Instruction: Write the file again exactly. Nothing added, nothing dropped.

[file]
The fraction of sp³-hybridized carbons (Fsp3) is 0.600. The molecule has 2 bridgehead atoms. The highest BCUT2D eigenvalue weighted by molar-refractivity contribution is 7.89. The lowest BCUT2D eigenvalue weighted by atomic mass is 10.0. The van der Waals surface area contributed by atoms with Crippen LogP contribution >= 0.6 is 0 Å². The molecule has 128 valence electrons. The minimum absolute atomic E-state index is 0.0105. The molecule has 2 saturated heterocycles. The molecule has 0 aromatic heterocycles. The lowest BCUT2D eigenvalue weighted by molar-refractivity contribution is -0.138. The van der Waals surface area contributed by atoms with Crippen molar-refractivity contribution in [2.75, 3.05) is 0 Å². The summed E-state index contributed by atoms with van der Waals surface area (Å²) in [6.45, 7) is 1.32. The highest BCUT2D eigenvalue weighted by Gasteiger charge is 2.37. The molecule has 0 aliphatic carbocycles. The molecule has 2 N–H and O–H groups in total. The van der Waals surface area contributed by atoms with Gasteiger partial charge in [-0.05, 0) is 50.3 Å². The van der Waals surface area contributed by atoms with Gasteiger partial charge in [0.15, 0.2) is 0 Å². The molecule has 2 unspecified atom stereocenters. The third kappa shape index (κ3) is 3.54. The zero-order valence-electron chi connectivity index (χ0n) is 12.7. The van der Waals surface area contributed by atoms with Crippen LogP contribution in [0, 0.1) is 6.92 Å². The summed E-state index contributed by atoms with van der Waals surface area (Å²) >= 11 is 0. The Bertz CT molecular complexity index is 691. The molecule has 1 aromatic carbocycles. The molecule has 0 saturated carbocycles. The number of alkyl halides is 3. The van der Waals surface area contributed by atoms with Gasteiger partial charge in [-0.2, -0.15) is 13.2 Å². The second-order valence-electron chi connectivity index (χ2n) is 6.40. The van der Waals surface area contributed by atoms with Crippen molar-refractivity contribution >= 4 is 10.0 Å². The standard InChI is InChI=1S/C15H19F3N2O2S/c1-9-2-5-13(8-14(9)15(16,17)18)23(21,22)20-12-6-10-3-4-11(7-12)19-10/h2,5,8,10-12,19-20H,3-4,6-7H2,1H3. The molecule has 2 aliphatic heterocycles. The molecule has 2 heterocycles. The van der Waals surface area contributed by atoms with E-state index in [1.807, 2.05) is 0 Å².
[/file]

The fraction of sp³-hybridized carbons (Fsp3) is 0.600. The molecule has 2 bridgehead atoms. The highest BCUT2D eigenvalue weighted by molar-refractivity contribution is 7.89. The lowest BCUT2D eigenvalue weighted by atomic mass is 10.0. The van der Waals surface area contributed by atoms with Crippen LogP contribution >= 0.6 is 0 Å². The molecule has 128 valence electrons. The minimum absolute atomic E-state index is 0.0105. The molecule has 2 saturated heterocycles. The molecule has 0 aromatic heterocycles. The lowest BCUT2D eigenvalue weighted by molar-refractivity contribution is -0.138. The van der Waals surface area contributed by atoms with Crippen molar-refractivity contribution in [2.75, 3.05) is 0 Å². The summed E-state index contributed by atoms with van der Waals surface area (Å²) in [6.45, 7) is 1.32. The highest BCUT2D eigenvalue weighted by Gasteiger charge is 2.37. The molecule has 0 aliphatic carbocycles. The molecule has 2 N–H and O–H groups in total. The van der Waals surface area contributed by atoms with Gasteiger partial charge in [-0.05, 0) is 50.3 Å². The van der Waals surface area contributed by atoms with Gasteiger partial charge in [0.15, 0.2) is 0 Å². The molecule has 2 unspecified atom stereocenters. The third kappa shape index (κ3) is 3.54. The zero-order valence-electron chi connectivity index (χ0n) is 12.7. The van der Waals surface area contributed by atoms with Crippen LogP contribution in [0, 0.1) is 6.92 Å². The summed E-state index contributed by atoms with van der Waals surface area (Å²) >= 11 is 0. The Bertz CT molecular complexity index is 691. The molecule has 1 aromatic carbocycles. The molecule has 0 saturated carbocycles. The number of alkyl halides is 3. The van der Waals surface area contributed by atoms with Gasteiger partial charge in [-0.2, -0.15) is 13.2 Å². The second-order valence-electron chi connectivity index (χ2n) is 6.40. The van der Waals surface area contributed by atoms with Crippen molar-refractivity contribution >= 4 is 10.0 Å². The standard InChI is InChI=1S/C15H19F3N2O2S/c1-9-2-5-13(8-14(9)15(16,17)18)23(21,22)20-12-6-10-3-4-11(7-12)19-10/h2,5,8,10-12,19-20H,3-4,6-7H2,1H3. The molecule has 2 aliphatic heterocycles. The molecule has 2 heterocycles. The van der Waals surface area contributed by atoms with E-state index in [1.807, 2.05) is 0 Å².